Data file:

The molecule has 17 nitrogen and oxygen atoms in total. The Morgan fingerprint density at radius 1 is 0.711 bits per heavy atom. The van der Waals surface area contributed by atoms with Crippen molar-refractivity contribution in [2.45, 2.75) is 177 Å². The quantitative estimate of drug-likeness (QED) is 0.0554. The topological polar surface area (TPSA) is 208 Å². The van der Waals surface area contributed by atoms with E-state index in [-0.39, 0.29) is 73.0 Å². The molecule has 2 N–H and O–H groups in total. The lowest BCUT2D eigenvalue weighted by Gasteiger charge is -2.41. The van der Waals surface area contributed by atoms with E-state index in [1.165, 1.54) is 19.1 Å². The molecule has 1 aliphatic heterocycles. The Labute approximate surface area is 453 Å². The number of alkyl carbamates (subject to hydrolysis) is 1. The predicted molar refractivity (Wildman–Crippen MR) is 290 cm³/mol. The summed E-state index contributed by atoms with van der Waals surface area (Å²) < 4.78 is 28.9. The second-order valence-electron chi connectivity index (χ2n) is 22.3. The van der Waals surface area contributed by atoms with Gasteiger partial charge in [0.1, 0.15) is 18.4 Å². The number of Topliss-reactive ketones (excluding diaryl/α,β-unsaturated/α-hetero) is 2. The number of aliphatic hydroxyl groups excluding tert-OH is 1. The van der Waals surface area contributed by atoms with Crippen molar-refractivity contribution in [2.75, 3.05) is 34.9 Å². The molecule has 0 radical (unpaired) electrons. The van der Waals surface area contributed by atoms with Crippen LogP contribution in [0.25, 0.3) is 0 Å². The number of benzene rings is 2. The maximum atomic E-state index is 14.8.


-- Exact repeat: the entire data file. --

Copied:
The molecule has 17 nitrogen and oxygen atoms in total. The Morgan fingerprint density at radius 1 is 0.711 bits per heavy atom. The van der Waals surface area contributed by atoms with Crippen molar-refractivity contribution in [2.45, 2.75) is 177 Å². The quantitative estimate of drug-likeness (QED) is 0.0554. The topological polar surface area (TPSA) is 208 Å². The van der Waals surface area contributed by atoms with E-state index in [-0.39, 0.29) is 73.0 Å². The molecule has 2 N–H and O–H groups in total. The lowest BCUT2D eigenvalue weighted by Gasteiger charge is -2.41. The van der Waals surface area contributed by atoms with E-state index in [1.165, 1.54) is 19.1 Å². The molecule has 1 aliphatic heterocycles. The Labute approximate surface area is 453 Å². The number of alkyl carbamates (subject to hydrolysis) is 1. The predicted molar refractivity (Wildman–Crippen MR) is 290 cm³/mol. The summed E-state index contributed by atoms with van der Waals surface area (Å²) < 4.78 is 28.9. The second-order valence-electron chi connectivity index (χ2n) is 22.3. The van der Waals surface area contributed by atoms with Gasteiger partial charge in [0.1, 0.15) is 18.4 Å². The number of Topliss-reactive ketones (excluding diaryl/α,β-unsaturated/α-hetero) is 2. The number of aliphatic hydroxyl groups excluding tert-OH is 1. The van der Waals surface area contributed by atoms with Crippen molar-refractivity contribution in [2.75, 3.05) is 34.9 Å². The molecule has 0 radical (unpaired) electrons. The van der Waals surface area contributed by atoms with Crippen LogP contribution in [0.25, 0.3) is 0 Å². The number of benzene rings is 2. The maximum atomic E-state index is 14.8.